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Canberra Today 22°/28° | Tuesday, January 25, 2022 | Digital Edition | Crossword & Sudoku

There’s more to Marion, the woman behind Walter

Marion Mahony Griffin… responsible for the plans that accompanied her husband’s entry for the 1912 design competition for the new Australian capital.

VIVID watercolour sketches that transformed Canberra from paddocks to a civic utopia, embody the work of the less celebrated half of the husband and wife team – Walter Burley and Marion Mahony Griffin – the architects of Canberra.

On the 150th anniversary of Marion’s birth (February 14), there’s still a long way to go to properly acknowledge her considerable legacy, says Peter Graves, the chair of the Walter Burley Griffin Society of Canberra.  

Peter Graves… “There are all sorts of inferences that Marion was a better architect than Walter Burley.”

A talented draftswoman, Marion was responsible for the plans that accompanied her husband’s entry for the 1912 design competition for the new Australian capital.

Not unusual for the times, Marion was relegated to a less prominent role in her husband’s design work.

“She had a 19th century view on marriage that a woman did not overshadow her husband,” says Graves.

“But there are all sorts of inferences that Marion was a better architect than Walter Burley and it was her artwork that won them the prize and if you look at those original designs of Marion’s, they are absolutely superb.”

Detail of a “View from Summit of Mount Ainslie” by Marion Mahony Griffin, ink on silk, 1912. Image: National Archive of Australia

Despite being born in Chicago, Marion – one of the first licenced female architects in the world – left her legacy in Canberra.

But Graves, a retired federal public servant, argues that Marion’s legacy is all but invisible to a handful of Canberrans who know about her.

“The Marion Mahony Griffin view at the top of Mt Ainslie is the only place in Canberra where you have recognition of her name,” he says.

“We have in the past suggested a statue, but you have to fight hard to get statues in Canberra.”

An institute to remember where Canberra came from and who designed it, would be a good place to start, Graves suggests.

“What we would like to see is a Griffin Institute established here in Canberra to acknowledge and honour Marion but also Walter, a place where architecture students could come and learn more about them and perhaps do post graduate architectural work.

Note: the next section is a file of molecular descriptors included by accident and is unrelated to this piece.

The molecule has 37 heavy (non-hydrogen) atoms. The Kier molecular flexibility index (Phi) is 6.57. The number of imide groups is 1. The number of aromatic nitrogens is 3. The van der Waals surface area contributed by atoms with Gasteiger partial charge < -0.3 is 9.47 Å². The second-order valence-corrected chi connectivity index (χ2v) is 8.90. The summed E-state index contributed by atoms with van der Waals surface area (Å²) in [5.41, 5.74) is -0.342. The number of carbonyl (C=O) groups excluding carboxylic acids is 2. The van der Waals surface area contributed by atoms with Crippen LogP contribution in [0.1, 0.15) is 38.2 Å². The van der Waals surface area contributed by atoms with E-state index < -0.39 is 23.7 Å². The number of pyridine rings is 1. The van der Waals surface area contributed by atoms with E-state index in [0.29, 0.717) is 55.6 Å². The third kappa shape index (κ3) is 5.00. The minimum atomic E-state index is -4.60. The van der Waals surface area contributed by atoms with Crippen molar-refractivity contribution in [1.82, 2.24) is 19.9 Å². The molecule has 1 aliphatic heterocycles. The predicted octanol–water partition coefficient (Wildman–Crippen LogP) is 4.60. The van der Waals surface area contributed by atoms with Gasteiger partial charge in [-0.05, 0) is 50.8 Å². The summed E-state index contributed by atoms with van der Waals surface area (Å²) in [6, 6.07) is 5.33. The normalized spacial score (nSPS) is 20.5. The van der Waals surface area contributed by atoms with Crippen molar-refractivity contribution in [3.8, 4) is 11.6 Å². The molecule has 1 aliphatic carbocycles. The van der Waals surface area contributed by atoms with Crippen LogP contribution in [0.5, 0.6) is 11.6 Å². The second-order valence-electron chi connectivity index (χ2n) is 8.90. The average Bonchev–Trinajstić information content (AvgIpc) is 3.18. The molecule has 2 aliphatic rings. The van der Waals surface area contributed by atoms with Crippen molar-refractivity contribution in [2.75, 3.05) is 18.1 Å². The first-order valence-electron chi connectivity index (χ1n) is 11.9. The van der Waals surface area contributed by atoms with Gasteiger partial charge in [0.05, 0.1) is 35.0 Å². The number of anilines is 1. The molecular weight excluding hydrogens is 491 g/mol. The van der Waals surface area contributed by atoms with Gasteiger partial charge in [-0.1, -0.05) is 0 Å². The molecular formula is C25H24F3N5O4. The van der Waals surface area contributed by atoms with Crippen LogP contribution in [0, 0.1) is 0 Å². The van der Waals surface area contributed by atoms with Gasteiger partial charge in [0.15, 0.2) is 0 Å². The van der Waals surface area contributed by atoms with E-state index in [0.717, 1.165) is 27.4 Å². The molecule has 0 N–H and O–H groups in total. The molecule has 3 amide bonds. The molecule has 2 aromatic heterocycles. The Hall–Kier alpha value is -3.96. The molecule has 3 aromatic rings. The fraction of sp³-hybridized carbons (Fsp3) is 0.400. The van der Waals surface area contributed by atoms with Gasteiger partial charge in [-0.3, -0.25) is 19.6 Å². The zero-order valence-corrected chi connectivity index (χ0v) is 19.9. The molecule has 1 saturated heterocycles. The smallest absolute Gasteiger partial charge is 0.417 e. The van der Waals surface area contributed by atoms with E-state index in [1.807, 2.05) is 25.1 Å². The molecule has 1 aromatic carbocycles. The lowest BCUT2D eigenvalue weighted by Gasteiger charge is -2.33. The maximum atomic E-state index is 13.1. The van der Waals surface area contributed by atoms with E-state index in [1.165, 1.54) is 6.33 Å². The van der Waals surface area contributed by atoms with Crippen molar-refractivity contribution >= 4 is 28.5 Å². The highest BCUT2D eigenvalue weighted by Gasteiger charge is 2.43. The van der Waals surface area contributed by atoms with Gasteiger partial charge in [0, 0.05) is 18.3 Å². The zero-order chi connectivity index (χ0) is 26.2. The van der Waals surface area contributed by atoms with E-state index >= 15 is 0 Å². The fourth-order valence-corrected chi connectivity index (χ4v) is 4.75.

“It’s important to have something permanent, not just a one-off burst of fireworks everyone forgets because this year is also the 60th anniversary of Marion’s death, she died in 1961 on August 10.”

Born in Chicago (February 14, 1871) Marion’s early career as an architect began in the studio of world-renowned architect Frank Lloyd Wright. This is where she met her husband and business partner Walter Burley Griffin.

Unique among her contemporaries, Marion promoted progressive ideas, as relevant today, 150 years after her birth, as in her own time, says Dr Anne Watson, curator of “Paradise on Earth”, an exhibition at the Museum of Sydney, dedicated to Marion.

“She was definitely a woman ahead of her time,” Dr Watson says.

Dr Anne Watson… “What the Griffins planned for Canberra and the philosophy behind those plans should be in the public conscience.”

“She struck out as a female architect in a very male-dominated profession, in a time when most women could really look forward to a life of children and domesticity. 

“Marion was highly intelligent and very knowledgeable about a whole range of things; her and Walter were kindred spirits because they were interested in similar things like social equity and democracy, a lot of progressive philosophies.”

Dr Watson’s exhibition points to the progress made in recent years to acknowledge Marion’s design talents and achievements, and her efforts in pioneering a role for women in the architecture profession.

During Marion’s lifetime she would never have expected to receive the same level of recognition as her husband. According to Dr Watson, it was clearly a very different era.

“You have to look at her career from the point of view of a woman in those times and she was probably content enough to stay in his shadow to a point,” Dr Watson says.

“In her biography the ‘Magic of America’, Marion refers to Walter all the time and when he is credited for projects that we know she was the primary designer on, she takes no umbrage.

“But the interesting thing is there are a number of her drawings that she later donated to institutions in America that have Walter’s signature inked out and we presume that was her doing that.

“I guess it’s possible later in life in the 1950s when the issue of women’s rights and women’s independence were coming to the fore that maybe a bit of resentment crept in, but that’s hypothetical.”

What is certain, is Marion’s role as a trailblazer for women in architecture needs to be given greater prominence and greater attention paid to Griffin’s original concept for Canberra.

“I’m sure reminders of what the Griffins planned for Canberra and the philosophy behind those plans should be in the public conscience and should be considered in current and future planning of Canberra and I suspect that is not happening,” Dr Watson says.

“If you look at Griffin’s Canberra plan there is very little development around the lake but there are lots of areas for parks and recreation and that’s not really being adhered to.”

Dr Watson will give a lecture at the National Museum of Australia on March 13, tickets via


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Belinda Strahorn

Belinda Strahorn

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